As part of the ‘Strengthening Climate Information and Early Warning Systems in Cambodia’ project funded by GEF-Least Developed Countries Fund, the United Nations Development Programme (UNDP) and ActionAid have partnered to increase gender equality in disaster risk reduction (DRR) and early warning systems (EWS) across Cambodia.
“Climate information is very important for women because if they know what the weather is going to be like, they know which crops they should grow to get more harvests,” says Ms. Somountha Mith, ActionAid Interim Team Leader for Disaster Risk Reduction/Climate Change. “If they know what the weather is going to be, they can prepare themselves and their family and protect their properties.”
When a disaster happens, its impacts are not equal for all involved. Certain groups experience higher levels of vulnerability for a multitude of reasons – children, the elderly, immigrants and refugees, and those with lower socioeconomic statuses are all more likely to experience negative fallout from a disaster due to predispositions before, during and after disasters. Another group that is disproportionately affected is women.
A 2016 article by UNWomen outlined how not only are women in Asia-Pacific killed in higher frequencies by disasters, but they are more likely to be impacted by issues such as increased domestic violence in the wake of disasters and are less represented in DRR policies and government than their male counterparts. This is due to a variety of reasons, including the socially expected roles of women in the home and inequality in government positions.
While specific support of gender equality in disaster management is not outlined in the Kingdom of Cambodia’s Law on Disaster Management (which instead only states that attention must be paid to women as a vulnerable group post-disaster), the Royal Government of Cambodia’s Rectangular Strategy Phase VI recognises the importance of pursuing gender equality in all fields, particularly by building capacity and participation of women in national and subnational leadership roles. This is supported by a strategic goal to pre-emptively address the issues of climate change in the country.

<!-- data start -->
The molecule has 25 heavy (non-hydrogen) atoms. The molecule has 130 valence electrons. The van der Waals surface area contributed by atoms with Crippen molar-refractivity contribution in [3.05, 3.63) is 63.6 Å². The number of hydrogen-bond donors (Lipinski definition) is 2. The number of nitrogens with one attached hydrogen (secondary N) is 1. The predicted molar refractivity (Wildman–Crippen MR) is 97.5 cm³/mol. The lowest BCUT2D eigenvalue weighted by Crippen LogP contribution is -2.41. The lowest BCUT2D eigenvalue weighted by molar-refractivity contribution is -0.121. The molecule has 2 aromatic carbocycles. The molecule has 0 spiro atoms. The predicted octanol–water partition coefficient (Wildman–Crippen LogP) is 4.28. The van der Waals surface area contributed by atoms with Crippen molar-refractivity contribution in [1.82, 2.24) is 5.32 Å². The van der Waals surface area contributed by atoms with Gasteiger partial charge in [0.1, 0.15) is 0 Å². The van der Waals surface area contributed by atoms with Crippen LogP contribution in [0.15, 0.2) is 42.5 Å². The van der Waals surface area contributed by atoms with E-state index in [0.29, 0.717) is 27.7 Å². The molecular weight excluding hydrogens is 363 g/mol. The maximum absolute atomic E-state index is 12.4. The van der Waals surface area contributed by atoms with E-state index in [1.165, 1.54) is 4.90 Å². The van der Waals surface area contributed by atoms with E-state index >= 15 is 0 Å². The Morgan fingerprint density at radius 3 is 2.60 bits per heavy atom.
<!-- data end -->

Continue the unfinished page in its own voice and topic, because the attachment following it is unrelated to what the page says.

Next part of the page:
As women make up just over half of the Cambodian population, it is important to consider not only how to reduce gender-based risks, but also support women in the inclusion of disaster management at all levels of government and community. “Sometimes it can be hard for women to stand up. We do this training to help build their capacity so that each disaster management committee knows what they need to do,” says Ms. Somountha. “By doing the training, it is easier for the different levels of government to work together and to communicate, especially at the subnational level”.
To forward this notion of gender-equal disaster risk reduction, ActionAid recently led a training session, primarily aimed at members of various levels of government, in Srae Ambel, Koh Kong province. Srae Ambel is an area highly dependent on agriculture and fishing and is affected by floods and storms, therefore making DRR a highly relevant topic for those who took part. A total of 34 participants engaged in the training with specific invitation to female participants, who made up almost half of the total group. The training aimed to equip local authority members from provincial, district, commune and village level to understand the role of and need for community-based disaster risk reduction.
Sessions included developing understandings of the disaster management cycle, disaster management structures of Cambodia, climate change, the Vulnerability Reduction Assessment Tool and engaging with the Early Warning System 1294, a text-based messaging system. “This training helps me to gain a lot of new knowledge, and I know what to do and help others when any of the disasters happen,” said participant Ms. Khan Sreymom, an administration officer from Srae Ambel’s Women’s Affair department. “I will share what I learned from the training with other people who didn’t participate in the training in order to avoid the dangers.”
Learning about the disaster management cycle, however, is only the first step. UNDP will next support ActionAid and local authorities to identify potential ‘gender DRR champions’ – women who can be empowered and mobilized to support DRR in their own contexts. ActionAid has successfully identified 25 of these individuals in Kampot and Pursat provinces previously and shown that this empowerment approach has led to significant differences in the leadership capacity of the women. Training for the grassroots ‘gender DRR champions’ of the Srae Ambel area will be conducted in August, where the women will be identified and equipped to complete their DRR action plans.